It sounds to me that the author doesn’t feel comfortable with the fact that young Chinese interviewees were enjoying their leisure time and holidays. I agree with some points in this article: there are more young people not concerning about politics than those who do, several historical events are popularly understood in the story government provides by the young (perhaps also the older) generation, and consumerism is arising.
However, I have three disatisfactions. First, what he seems to pathologize as a new generational Chinese ‘consumerism’ here seem to me just leisure activities widely practised in the West. Diving, holiday by the beach – these are not exclusively ‘upper-class’ or elite activities in the West. Why would it sound so wrong in this article once the Chinese are doing these? The author provides a link between ‘holiday’ ‘consumerism’ and ‘political apathy’. I think there are some slipperages in between these notions. Second, the author has an over-concern with a particular kind of politics – the voting system. Whereas actually he ignores that quite a number of grassroot NGOs and publications are sprouting in China now as well. They might not be a great number of people. They might not be exclusively concerned with so-called democratics, but they cover a lot of issues that the government is impotent in taking care of. From volunteering to work with the Tibetans in Kekexili in protecting the local environment to various AIDS organisations, to issues as trivia (but similarly important) as sheltering the abandoned cats, a lot young people autonomously involve in alternative politics. This insight also pushes me to my third disatisfaction – just because those people who he interviews have good purchasing power, doesn’t necessarily mean that they are ‘representative’ to the young generation. Nor does that mean they are the ones actually make political effects. There are other young agents as well. Many post-1980s generation I know are deeply political and very creative. They are just not radical.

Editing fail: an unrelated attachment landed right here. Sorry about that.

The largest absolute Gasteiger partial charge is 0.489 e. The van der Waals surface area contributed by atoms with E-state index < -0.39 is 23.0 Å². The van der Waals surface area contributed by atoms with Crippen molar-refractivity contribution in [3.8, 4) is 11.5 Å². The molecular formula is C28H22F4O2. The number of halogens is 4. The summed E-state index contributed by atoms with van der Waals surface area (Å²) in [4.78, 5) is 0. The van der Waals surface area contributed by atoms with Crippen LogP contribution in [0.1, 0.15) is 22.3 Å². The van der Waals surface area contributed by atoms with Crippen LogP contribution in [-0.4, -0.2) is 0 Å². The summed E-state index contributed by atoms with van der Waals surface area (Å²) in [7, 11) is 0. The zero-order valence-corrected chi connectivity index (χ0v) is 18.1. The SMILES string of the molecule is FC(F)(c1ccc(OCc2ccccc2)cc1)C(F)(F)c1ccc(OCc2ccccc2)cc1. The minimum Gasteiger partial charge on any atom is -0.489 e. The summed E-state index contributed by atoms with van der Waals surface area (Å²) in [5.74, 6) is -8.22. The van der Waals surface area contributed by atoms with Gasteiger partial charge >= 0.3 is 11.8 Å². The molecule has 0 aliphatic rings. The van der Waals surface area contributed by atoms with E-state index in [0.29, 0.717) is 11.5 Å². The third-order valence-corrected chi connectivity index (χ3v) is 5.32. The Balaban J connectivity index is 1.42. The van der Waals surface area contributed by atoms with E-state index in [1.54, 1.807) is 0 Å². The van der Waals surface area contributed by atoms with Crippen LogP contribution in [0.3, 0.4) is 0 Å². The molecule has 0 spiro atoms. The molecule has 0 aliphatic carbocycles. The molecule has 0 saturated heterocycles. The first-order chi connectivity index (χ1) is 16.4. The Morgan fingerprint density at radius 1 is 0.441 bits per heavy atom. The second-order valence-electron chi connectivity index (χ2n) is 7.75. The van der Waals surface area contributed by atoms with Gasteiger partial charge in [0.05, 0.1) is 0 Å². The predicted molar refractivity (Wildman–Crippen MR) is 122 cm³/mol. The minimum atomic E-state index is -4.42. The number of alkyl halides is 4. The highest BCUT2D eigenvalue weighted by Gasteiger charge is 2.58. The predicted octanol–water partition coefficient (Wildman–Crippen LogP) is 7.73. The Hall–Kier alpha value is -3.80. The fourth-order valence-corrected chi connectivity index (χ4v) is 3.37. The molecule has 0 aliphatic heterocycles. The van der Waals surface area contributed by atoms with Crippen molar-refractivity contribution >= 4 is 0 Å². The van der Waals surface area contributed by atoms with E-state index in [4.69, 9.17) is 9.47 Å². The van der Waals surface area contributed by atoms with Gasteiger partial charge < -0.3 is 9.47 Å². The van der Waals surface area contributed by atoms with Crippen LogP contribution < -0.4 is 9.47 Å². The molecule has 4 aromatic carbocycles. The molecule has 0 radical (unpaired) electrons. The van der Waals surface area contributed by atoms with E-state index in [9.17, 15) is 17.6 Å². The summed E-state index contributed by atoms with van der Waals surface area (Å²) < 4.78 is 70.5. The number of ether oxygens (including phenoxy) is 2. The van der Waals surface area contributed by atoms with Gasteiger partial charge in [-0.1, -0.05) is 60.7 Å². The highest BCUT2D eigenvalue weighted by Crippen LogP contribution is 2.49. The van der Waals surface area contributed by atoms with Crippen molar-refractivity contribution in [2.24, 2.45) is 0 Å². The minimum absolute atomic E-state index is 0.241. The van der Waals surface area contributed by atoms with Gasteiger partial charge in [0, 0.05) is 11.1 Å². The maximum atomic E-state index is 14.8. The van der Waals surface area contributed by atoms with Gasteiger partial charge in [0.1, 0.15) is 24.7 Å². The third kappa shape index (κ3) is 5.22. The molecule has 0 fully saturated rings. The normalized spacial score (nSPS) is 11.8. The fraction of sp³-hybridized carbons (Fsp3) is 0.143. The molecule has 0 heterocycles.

Apart from these three disatisfactions above, I do share the awareness that we need to acknowledge the possible ‘numbing down’ effect of excessive consumerist practice and its possible outcome of political power concentration.
I also share P’s discontent and punch my head to ask whether I belong to this Me generation. The answer is obviously Yes when the timescale is so demarcated which varies from mid 70s to 80s. However, relating to our discussion about the vast demographical differences, I can’t quite agree that these people are the mainstream (though the author definitely holds so) or representative of the emergent middle class. As this class is emergent, it should be multi-layered and -voiced, not to be restricted to one or several social groups. Competition, contention, negotiation, and comprise are necessary and inevitable leading the way to (momentary) class stability.
I agree with P. There are just a few things I’d like to add.
First, the overall tone of this article, at least, seems to me, is “Democracy is good! Only democracy can save China. But Chinese people, esp. those so-called Me generation ignore this important thing unconsciously or even deliberately ”. It also seems to indicate that Communism ruins China, so Chinese people, especially peasants, are suffering, living in a miserable life. Young Chinese people have no soul, what they care is themselves, fashion, good life, etc.
2) I agree with P that the writer narrows down the concept “democracy” into “voting system”(P has already explained this point, so there is no need for me to reduplicate the comment);